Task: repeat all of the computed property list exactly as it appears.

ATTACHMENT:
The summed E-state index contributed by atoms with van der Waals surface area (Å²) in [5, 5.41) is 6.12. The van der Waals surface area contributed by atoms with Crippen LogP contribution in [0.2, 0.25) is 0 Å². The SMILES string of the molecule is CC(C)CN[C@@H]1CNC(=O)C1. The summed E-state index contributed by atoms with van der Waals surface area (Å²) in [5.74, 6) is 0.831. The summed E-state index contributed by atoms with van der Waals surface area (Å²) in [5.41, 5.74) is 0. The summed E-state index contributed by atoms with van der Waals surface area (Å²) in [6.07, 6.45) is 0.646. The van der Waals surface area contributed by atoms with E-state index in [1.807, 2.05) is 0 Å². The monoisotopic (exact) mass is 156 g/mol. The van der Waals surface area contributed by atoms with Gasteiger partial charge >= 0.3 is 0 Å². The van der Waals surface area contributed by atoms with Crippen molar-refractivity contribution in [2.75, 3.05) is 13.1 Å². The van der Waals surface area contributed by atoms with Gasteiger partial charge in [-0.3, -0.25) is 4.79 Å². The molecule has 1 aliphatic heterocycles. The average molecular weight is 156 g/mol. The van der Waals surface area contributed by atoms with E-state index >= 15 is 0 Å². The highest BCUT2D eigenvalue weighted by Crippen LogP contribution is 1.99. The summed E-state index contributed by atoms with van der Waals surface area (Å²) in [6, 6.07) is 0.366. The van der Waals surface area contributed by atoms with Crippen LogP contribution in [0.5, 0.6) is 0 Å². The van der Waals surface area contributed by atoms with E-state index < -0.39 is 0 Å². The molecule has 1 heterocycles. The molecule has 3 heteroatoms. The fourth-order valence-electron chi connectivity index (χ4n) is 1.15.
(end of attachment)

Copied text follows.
The summed E-state index contributed by atoms with van der Waals surface area (Å²) in [5, 5.41) is 6.12. The van der Waals surface area contributed by atoms with Crippen LogP contribution in [0.2, 0.25) is 0 Å². The SMILES string of the molecule is CC(C)CN[C@@H]1CNC(=O)C1. The summed E-state index contributed by atoms with van der Waals surface area (Å²) in [5.74, 6) is 0.831. The summed E-state index contributed by atoms with van der Waals surface area (Å²) in [5.41, 5.74) is 0. The summed E-state index contributed by atoms with van der Waals surface area (Å²) in [6.07, 6.45) is 0.646. The van der Waals surface area contributed by atoms with E-state index in [1.807, 2.05) is 0 Å². The monoisotopic (exact) mass is 156 g/mol. The van der Waals surface area contributed by atoms with Gasteiger partial charge >= 0.3 is 0 Å². The van der Waals surface area contributed by atoms with Crippen molar-refractivity contribution in [2.75, 3.05) is 13.1 Å². The van der Waals surface area contributed by atoms with Gasteiger partial charge in [-0.3, -0.25) is 4.79 Å². The molecule has 1 aliphatic heterocycles. The average molecular weight is 156 g/mol. The van der Waals surface area contributed by atoms with E-state index >= 15 is 0 Å². The highest BCUT2D eigenvalue weighted by Crippen LogP contribution is 1.99. The summed E-state index contributed by atoms with van der Waals surface area (Å²) in [6, 6.07) is 0.366. The van der Waals surface area contributed by atoms with Crippen LogP contribution in [0.5, 0.6) is 0 Å². The van der Waals surface area contributed by atoms with E-state index < -0.39 is 0 Å². The molecule has 1 heterocycles. The molecule has 3 heteroatoms. The fourth-order valence-electron chi connectivity index (χ4n) is 1.15.